It’s CES 2017 this week, and that means my inbox is full of new drone products being announced!
A lot of it is good stuff — stay tuned for some really exciting news later this week. But a lot of it is downright ridiculous — or worse — pitches itself as something it is not.
Keyshare Technology today announced the launch of their Kimon “selfie” drone in the US market. Its camera supports 4k/25fps video recording and at a price point of $399, seems reasonable for a consumer product. I look forward to reviewing it.
But here’s the sticking point: it calls itself “the first successful mass market selfie drone,” according to the press release screenshotted below.
As someone who gets lots of press releases about new product launches, my No. 1 pet peeve is this: drone marketers billing drones as the “first something or other” when they clearly are not.
Quite honestly I have no idea what this “most successful” metric indicates. What is the most successful selfie drone? Is it the one with the most sales? Is it the one that has the best reviews on Amazon? Is it the one that appears least in any documented crashes?
Announcing “firsts” in press releases is par for the course in not just the drone industry, but among all sorts of products.
Lily drone became wildly popular for billing itself as the first “throw and shoot” flying camera. Many people pre-ordered it in 2015, yet it still hasn’t shipped. Awesome concept, but you can hardly call it the world’s first throw and shoot flying camera if no one can actually buy it yet.
Drone delivery company Flirtey has a habit of making a big, media-friendly announcement of its delivery “firsts” including the first-ship-to-shore drone delivery, the first FAA-approved drone delivery to a customer’s home, the first urban drone delivery. Most recently Flirtey announced a partnership with Domino’s Pizza Enterprises Limited to create the first-ever drone pizza delivery service. The thing is, it can only deliver to buildings within 1 mile of a single store in Whangaparaoa, New Zealand. As of the end of November, it had made four deliveries since the original launch, according to a Domino’s spokesman. You can hardly call that a drone delivery service.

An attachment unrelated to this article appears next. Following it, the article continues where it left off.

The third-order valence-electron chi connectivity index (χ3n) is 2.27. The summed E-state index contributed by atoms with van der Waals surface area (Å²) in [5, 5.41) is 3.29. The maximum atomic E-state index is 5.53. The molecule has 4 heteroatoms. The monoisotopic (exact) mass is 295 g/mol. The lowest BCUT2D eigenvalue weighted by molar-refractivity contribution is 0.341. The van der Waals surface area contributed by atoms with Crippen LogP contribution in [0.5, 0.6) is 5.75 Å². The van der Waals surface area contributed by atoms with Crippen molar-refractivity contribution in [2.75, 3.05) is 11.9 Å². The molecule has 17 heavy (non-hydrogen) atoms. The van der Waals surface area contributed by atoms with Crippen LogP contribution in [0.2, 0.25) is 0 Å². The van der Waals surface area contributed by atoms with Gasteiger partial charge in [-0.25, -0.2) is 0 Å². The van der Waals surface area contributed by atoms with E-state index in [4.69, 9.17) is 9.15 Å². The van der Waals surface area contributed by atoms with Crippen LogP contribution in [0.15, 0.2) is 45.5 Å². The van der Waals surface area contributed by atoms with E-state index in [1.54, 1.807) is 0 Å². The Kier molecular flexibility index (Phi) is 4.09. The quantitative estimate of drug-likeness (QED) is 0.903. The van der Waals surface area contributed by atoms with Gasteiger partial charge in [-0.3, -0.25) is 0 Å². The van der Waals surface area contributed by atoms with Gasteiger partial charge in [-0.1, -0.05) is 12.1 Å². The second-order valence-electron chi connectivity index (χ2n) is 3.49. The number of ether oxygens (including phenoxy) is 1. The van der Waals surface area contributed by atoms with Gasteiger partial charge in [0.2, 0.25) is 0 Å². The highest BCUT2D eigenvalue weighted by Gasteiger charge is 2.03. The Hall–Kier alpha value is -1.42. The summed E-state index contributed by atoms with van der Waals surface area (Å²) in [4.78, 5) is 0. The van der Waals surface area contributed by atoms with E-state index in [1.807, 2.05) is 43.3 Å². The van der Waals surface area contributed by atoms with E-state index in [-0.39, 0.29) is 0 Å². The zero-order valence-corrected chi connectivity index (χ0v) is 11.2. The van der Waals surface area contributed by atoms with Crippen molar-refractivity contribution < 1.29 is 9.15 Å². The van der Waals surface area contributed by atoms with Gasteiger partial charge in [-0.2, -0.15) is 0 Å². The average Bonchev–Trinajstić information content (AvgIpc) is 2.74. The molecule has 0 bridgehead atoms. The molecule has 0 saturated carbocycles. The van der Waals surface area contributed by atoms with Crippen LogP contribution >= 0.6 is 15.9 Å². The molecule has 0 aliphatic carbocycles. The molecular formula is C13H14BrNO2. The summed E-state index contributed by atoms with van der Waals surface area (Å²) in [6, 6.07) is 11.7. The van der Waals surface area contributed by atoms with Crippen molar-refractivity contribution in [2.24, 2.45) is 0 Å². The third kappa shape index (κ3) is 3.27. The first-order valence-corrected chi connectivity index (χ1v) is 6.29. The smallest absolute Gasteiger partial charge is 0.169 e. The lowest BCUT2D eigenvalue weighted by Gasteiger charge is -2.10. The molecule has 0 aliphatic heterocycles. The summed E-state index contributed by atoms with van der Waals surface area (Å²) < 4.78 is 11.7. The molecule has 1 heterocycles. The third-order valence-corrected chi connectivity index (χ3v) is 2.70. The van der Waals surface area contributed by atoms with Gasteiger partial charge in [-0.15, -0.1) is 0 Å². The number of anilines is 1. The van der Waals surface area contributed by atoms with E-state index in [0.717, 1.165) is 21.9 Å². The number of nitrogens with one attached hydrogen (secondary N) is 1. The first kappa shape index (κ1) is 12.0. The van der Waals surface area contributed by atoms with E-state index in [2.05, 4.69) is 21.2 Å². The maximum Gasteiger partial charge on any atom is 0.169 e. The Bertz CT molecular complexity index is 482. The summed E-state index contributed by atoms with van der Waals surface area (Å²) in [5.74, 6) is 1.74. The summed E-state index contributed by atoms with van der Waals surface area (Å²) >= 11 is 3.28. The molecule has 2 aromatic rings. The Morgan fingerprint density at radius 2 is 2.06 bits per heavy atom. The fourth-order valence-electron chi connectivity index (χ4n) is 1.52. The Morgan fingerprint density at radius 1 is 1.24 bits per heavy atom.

This CES season, I urge you to be skeptical of the products you see and the things people tell you. A press release from the company that makes a drone calling it the “first successful selfie drone” does NOT necessarily make it the first successful selfie drone. But, many publications will publish those words, just because it came from a press release.
This isn’t to say I think the Kimon Selfie drone is a terrible product. It comes in 5 colors, has 15 minutes of battery life, multiple shooting modes including slow motion and time-lapse. I’m sure it will be fun.
But it’s certainly not the first selfie drone, and I’m still not sure if we can call a product the first “successful selfie drone” if it’s not out yet.
The Yuneec Breeze is a delightful selfie drone that you can purchase today for $386 (shameless plug of my review here). And selfies with drones are nothing new — just ask Renee Lusano, who has been a drone selfie goddess for years. A quick Amazon search for “selfie drone” returned 2,094 results.
Selfie drones are a fun toy. Get your Kimon drone and have fun with it! But beware before you buy it — or any product you see launched at CES this year. Is it ACTUALLY the first?
And to the people who write these press releases: Stop calling drones the first product to do “X” or “Y.” Unless it really is — then let’s get in touch because I’d love to hear about it.